Grandparents become primary parents
One of the joys of grandparenting is said to be the fun of spoiling the children then sending them home, but an increasing number of children are making their home with their grandparents. According to the 1990 U.S. Census, the percentage of all U.S. children under age 18 living in grandparent-headed households rose from 3.2% in 1970 to 3.6% in 1980 and leaped to 4.9% in 1990 and 5.5% in 1997. According to 1997 U.S. Census population surveys, 21% of these grandparents are over age 65.
In California, the 1990 U.S. Census recorded 493,080 children living in households headed by their grandparents, comprising 5.4% of children in the state age 18 and under. If the 1990 prevalence rate of 5.4% remains constant, projected over the next 25 years, there will be at least 784,000 children living with their grandparents in the state in 2025. With the proportions of both elderly and youth expected to grow in California in the 21st century, this trend is likely to continue if not rise ( see pp. 11 and 55 ).
Alameda County health and nutrition advisor Mary Blackburn set out to determine the distribution of grandparent-headed households among California counties. Blackburn analyzed the 1990 U.S. Census data and found that in San Francisco County, 10% of children lived with grandparents, the highest rate in the state; the next highest rates were found in Imperial (8.6%), Los Angeles (7.18%) and Alameda (7.12%) counties.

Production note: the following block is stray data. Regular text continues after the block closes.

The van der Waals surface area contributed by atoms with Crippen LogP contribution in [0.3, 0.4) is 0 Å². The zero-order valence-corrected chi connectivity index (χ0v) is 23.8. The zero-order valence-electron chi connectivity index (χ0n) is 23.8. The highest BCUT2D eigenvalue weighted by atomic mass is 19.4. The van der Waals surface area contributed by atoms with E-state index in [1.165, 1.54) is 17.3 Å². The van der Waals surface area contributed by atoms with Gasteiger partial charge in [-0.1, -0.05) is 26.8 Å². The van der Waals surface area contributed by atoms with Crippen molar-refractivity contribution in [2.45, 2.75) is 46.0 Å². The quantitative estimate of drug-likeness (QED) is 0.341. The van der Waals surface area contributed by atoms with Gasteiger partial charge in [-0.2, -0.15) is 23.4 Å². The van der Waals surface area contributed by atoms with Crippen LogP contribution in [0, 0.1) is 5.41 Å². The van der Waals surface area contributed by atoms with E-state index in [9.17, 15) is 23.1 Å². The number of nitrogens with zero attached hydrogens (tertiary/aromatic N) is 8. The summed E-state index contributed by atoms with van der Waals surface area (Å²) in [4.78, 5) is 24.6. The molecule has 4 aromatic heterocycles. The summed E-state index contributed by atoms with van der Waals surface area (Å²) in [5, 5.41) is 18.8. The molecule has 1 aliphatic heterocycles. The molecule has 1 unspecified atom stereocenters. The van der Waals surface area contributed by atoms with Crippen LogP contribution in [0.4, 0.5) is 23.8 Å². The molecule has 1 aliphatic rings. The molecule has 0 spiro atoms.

“No one has ever looked at the numbers to see how many grandchildren are cared for by their grandparents,” Blackburn says.
She hopes UC Cooperative Extension can use these data to develop funding for programs that address the special needs of the children and caretakers in these living arrangements.
“Many grandparents report feeling emotionally, physically and financially devastated by these added responsibilities,” says Blackburn, who has worked with groups of grandparents who have assumed parenting roles.
Grandparents are often drafted as caretakers in the event of the parents' death, drug addiction, unemployment, homelessness, incarceration, abandonment, neglect, abuse or lack of child care.
Although these grandparents may be experienced parents and willing to take on the responsibility, they may not be up to the physical demands of the job. In a group of 98 grandparents Blackburn worked with in Alameda County, 81% reported chronic health problems.
Meredith Minkler, a UC Berkeley public health professor, co-authored a study that found more than 50% of custodial grandparents had trouble doing heavy housework, 41% with climbing stairs, 39% with walking more than six blocks and 17% with moving about inside the house. For these people, lifting an infant or toddler could exacerbate a physical problem.
A survey of 121 grandparents at a statewide conference in 1996 showed that 60% of the children they were tending were under age 10, 15% of the total were 2 years old or younger. The grandparents reported that more than half of the children had physical and emotional problems.
“UC Cooperative Extension specialists and advisors from eight counties are seeking funding to provide grandparents at risk and their grandchildren with education and support services,” Blackburn says. “Our goal is to reduce isolation and enhance their nutrition, health and well-being.”
Family and consumer science advisors hope to provide grandparents with guidance in parenting, nutrition and family resource and money management.
Blackburn has national and state-by-state data, as well as California data, which have not yet been published. She intends to work with the Alameda County Planning Department again to analyze the 2000 U.S. Census data and compare them to the 1990 prevalence rates.